Joel Schumacher was resolute: His Batman (portrayed by Val Kilmer and then George Clooney) and his Robin (Chris O’Donnell) were not gay. Nor did he intend to make winking reference to the way people had for decades interpreted the Dynamic Duo’s relationship as being... especially dynamic and non-platonic. In an interview with Vulture that ran last year, the director who died at age 80 on Monday, said that not only did he never consider Batman and Robin to be gay but that if he weren’t gay himself, people would have never suggested that he made the superhero’s franchise gayer, particularly in his notorious 1997 flop Batman & Robin.
You have to wonder, though, if Schumacher weren’t gay, would his film’s gaze have been so attuned to the male form, rubber-clad as it was?
This is footage from the opening sequence of Batman & Robin. Immediately after the titles, it’s: “Holy bat-ass!” And bat-crotch! And bat-nipples! And then there’s Robin, too.
In a way, Schumacher’s denial of the film’s queerness allows it to function as queer-claimed films had traditionally. After the dawn of the medium, for decades viewers had to attune themselves to coding and suggestion in order to glean queerness from ostensibly straight works. Sussing out is part of the fun, and until fairly recently, it was necessary for queers thirsty for representation.
You don’t have to be Vito Russo or even know who that was in order to sniff out the potential queerness of Batman & Robin. There is, obviously, the fact that Bruce Wayne and Dick Grayson live together and share a dynamic with an obvious power disparity along the lines of dom/sub or top/bottom. Clooney and O’Donnell’s age difference of 10 years means that they don’t really have a daddy/boy vibe, to use jargon that gay men still employ without much hand-wringing over (or mind paid, I think in many cases) over the invocation of incest—it’s more an older/younger brother vibe, a less-talked-about though still present dynamic that exists amongst some gay couples. In a movie that looks like it was attacked by a blacklight with the runs, the specific way Batman has just a little more emotional power than his partner and is just a little older and wiser counts as nuance.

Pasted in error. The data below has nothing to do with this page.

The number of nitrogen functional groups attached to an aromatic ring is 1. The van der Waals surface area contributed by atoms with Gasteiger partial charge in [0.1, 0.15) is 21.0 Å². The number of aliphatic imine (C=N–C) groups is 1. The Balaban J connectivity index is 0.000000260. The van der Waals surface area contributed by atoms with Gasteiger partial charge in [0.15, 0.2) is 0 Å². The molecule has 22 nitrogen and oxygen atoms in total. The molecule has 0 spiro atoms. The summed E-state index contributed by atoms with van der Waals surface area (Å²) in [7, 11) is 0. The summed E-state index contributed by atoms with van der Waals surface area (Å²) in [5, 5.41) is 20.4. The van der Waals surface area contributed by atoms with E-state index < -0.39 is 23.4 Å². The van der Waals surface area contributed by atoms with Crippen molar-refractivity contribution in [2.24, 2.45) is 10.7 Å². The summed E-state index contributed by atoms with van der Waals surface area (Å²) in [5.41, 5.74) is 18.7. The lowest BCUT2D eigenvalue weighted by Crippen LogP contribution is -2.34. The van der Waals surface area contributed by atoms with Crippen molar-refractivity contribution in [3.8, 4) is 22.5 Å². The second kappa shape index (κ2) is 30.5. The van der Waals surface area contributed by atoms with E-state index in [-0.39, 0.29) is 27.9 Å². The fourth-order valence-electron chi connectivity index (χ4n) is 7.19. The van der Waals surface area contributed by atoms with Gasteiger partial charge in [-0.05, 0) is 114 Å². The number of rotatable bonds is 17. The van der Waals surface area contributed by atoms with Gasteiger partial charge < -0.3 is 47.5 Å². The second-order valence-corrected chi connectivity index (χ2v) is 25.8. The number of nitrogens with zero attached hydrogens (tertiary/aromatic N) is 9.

But beyond the homosocial nature of our heroes, two grown men who live together and obviously love each other, Batman & Robin has elements of the historically gay sensibility of camp. Look no further than the villains, Mr. Freeze (Arnold Schwarzenegger) and Poison Ivy (Uma Thurman), for a brief lesson in pure camp versus a more diluted variety. Though the script is intentionally corny throughout, Schwarzenegger recites his lines with a total disconnect, as if he learned them phonetically and has no idea what the words coming out of his mouth actually mean. Thurman, meanwhile, camps it up, invoking Mae West and, briefly, Julie Newmar, who played Catwoman in the first two seasons of the 1960s Batman TV series. Thurman camps it up like she just walked off that show’s set and onto Schumacher’s. She’s having fun in bolded quotation marks; Schwarzenegger, meanwhile, is a dissociated blast.
There’s also the matter of editing. The film’s first action sequence, in which Batman and Robin confront Freeze at a natural history museum, contains some 344 cuts in 11 minutes and 7 seconds. That’s more than a cut every two seconds. For some perspective, in his essay that accompanied the 2016 Criterion release of Russ Meyer’s Beyond the Valley of the Dolls, critic Glenn Kenny counted 23 shots in a 42-second sequence that occurs backstage of a rock concert. That’s virtually the same editing pace and Meyer, according to Kenny, “cuts like a madman.” Well, so did Schumacher (via editors Dennis Virkler and Mark Stevens). It’s not that quick cuts are a hallmark of camp—they’re specifically associated with the work of Meyer, which was full of such-larger-than-life satires of heterosexuality that they took on an inadvertent gay appeal. (Regarding Faster Pussycat! Kill! Kill! John Waters wrote in Shock Value, “Faster, Pussycat! Kill! Kill! is, beyond a doubt, the best movie ever made. It is possibly better than any film that will be made in the future.”) For being Meyer-esque, the seizure-triggering approach to editing in Batman & Robin, especially in this particular sequence is camp by proxy.